Flashcards in Anti-inflammatory agents Deck (21):
What are examples of nonsteroidal anti inflammatory drugs (NSAID)?
Aspirin, ibuprofen, naproxen, celecoxib
What are example of antihistamines?
diphenhydramine, Fexofenadine (Allegra),
What are examples of glucocorticoids?
hydrocortisone, dexamethasone, prednisone
What are examples of disease modifying anti-rheumatic drugs?
anti TNF antibodies: adalimumab (humira), infliximab (remicade), etanercept (enbrel)
What is the mechanism behind NSAIDs?
-prostaglandin H2 synthesis inhibitors
-Block cyclooxygenases (COX1 and COX2)
What is the role of prostanoids?
Prostacyclin (PGI2), PGE2
-Sensitize spinal neurons to pain (hyperalgesia)
-Acts on thermoregulatory center of hypothalamus to produce fever
What are some problems associated with non-selective COX inhibitors?
-COX 1 expressed constitutively in many cell types
-blocks prostaglandin production in gastric mucosa: stomach issues
-Cardiovascular events (esp COX 2), assoc with hypertension and MI
What is the role of histamine in the body?
A mediator of immediate allergic and inflammatory reactions
Controls gastric acid secretion and mucus production
Functions as a neurotransmitter and neuromodulator
What are the effects of antihistamines?
Increased permeability of blood vessels
Redness and swelling
Runny nose and watery eyes
What is the mechanism of antihistamines?
-block H1 receptors
-are inverse agonist
What are side effects of antihistamines?
-dizziness and dry mouth
What are the functions of glucocorticoids in the body?
-naturally produced by adrenal cortex
-modulate glucose metabolism
-Part of a normal endocrine feedback mechanism turning immune responses down or off
-Cause effects by binding to the glucocorticoid receptor (GR) and immune mediator expression.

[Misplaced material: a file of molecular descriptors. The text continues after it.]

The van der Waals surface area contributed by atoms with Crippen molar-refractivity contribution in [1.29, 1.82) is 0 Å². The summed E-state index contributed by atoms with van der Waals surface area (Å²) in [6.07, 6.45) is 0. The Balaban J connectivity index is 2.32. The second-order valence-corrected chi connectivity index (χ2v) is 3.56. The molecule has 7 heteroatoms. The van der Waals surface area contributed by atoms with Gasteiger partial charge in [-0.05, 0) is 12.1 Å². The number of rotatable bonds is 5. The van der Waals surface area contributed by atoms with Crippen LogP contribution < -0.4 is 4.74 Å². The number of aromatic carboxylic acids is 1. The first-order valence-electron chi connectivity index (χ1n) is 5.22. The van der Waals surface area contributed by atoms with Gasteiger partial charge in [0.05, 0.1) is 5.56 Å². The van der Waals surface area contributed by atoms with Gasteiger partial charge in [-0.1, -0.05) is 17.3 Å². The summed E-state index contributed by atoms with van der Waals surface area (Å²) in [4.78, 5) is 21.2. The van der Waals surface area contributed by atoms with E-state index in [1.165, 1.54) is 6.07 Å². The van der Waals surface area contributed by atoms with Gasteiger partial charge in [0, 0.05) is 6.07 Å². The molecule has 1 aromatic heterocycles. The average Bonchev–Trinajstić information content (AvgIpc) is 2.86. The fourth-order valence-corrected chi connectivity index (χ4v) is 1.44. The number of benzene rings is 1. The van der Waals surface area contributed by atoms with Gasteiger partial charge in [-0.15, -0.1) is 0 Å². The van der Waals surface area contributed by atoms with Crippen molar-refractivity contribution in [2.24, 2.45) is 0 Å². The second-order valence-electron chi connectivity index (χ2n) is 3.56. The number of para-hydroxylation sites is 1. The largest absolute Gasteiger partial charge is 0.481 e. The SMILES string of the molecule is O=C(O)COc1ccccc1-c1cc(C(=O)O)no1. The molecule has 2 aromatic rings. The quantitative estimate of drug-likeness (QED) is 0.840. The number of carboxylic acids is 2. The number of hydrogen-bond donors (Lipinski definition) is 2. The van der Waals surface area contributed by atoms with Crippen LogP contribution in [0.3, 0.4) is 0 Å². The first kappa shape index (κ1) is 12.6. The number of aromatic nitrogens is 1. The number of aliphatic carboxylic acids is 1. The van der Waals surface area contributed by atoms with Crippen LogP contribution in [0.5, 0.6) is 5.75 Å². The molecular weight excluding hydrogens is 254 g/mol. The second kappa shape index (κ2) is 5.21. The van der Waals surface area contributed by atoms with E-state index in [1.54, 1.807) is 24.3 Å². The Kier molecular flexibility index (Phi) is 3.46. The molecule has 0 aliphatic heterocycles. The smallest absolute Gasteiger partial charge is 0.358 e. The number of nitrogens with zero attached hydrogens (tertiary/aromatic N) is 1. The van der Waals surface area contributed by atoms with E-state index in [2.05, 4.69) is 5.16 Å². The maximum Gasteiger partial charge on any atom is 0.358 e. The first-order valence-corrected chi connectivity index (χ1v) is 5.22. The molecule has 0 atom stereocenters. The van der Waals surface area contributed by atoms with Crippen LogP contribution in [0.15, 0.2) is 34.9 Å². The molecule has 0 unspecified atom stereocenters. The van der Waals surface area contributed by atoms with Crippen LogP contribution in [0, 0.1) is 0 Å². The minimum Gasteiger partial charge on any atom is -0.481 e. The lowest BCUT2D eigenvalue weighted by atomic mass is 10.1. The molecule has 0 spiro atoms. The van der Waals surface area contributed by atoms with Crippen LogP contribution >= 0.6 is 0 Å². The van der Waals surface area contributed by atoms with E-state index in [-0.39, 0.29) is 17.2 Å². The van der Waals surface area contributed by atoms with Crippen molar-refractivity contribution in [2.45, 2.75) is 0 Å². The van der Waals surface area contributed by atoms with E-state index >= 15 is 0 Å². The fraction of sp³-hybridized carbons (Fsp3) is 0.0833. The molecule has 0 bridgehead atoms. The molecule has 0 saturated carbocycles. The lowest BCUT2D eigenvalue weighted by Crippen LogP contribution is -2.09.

What is the mechanism behind glucocorticoid immunosuppression?
-upregulation of annexin-A1 (annexin-1 or lipocortin-1) synthesis
-Annexin-A1 suppresses expression of prostaglandins by inhibiting enzymes in eicosanoid synthesis:
-also interferes with transcription factors, NF-kB: inhibits T cell development, inhibits B cell maturation
Summary: blocks innate and cell mediated immune response
What are the adverse events associated with glucocorticoids?
-increases risk of certain infections, cancer, anaphylaxis
-causes increase in glucocorticoid levels and long term use can lead to atrophy of adrenal cortex, hypertension, cushing syndrome
What is the role of TNF in inflammation?
-produced by mainly macrophages
-In acute, innate responses, TNF:
Initiates release of pro-inflammatory cytokines and vasoactive compounds
Facilitates recruitment of macrophage and neutrophils
Triggers apoptosis in neutrophils
In cell-mediated immune responses, TNF:
Involved in regulation of T- and B-lymphocytes
Is essential for granuloma formation
Induces activation and proliferation of fibroblasts
What are TNF blockers used for? (DMARD)
Chronic inflammatory diseases
inflammatory bowel diseases (Crohn’s disease, ulcerative colitis)
What are the side effects of TNF blockers?
increases risk of:
certain infections, particularly chronic diseases involving granuloma formation (e.g., tuberculosis)
cancer, particularly certain types of lymphoma
Describe the ADME of aspirin? (absorption, distribution, metabolism, elimination)
A: rapidly absorbed in small intestine and converted to salicylic acid. 1-2hr
D: 90% bound to albumin, distributed in all tissues, can cross placenta
M/E: salicylic acid metabolized by liver to metabolites excreted by kidney. T1/2: 2-4.5 hrs. Shifts to zero order at high doses.
Describe the ADME of ibuprofen?
A: absorbed mostly in small intestine. Not prodrug. Tmax=2hr.
D: 98% bound to albumin. widely distributed. can cross placenta. low levels in breast milk.
M: metabolized in liver. T1/2=2hr.
E: excreted through kidney as metabolite
Describe the ADME of diphenhydramine?
A: small intestine. Tmax 2-3hrs. 60% dose reaches blood.
D: 80% bound to albumin. widely distributed. crosses blood brain barrier. "safe"during preg.
M: in liver. T1/2=8h.
E: little unmodified excreted by kidney.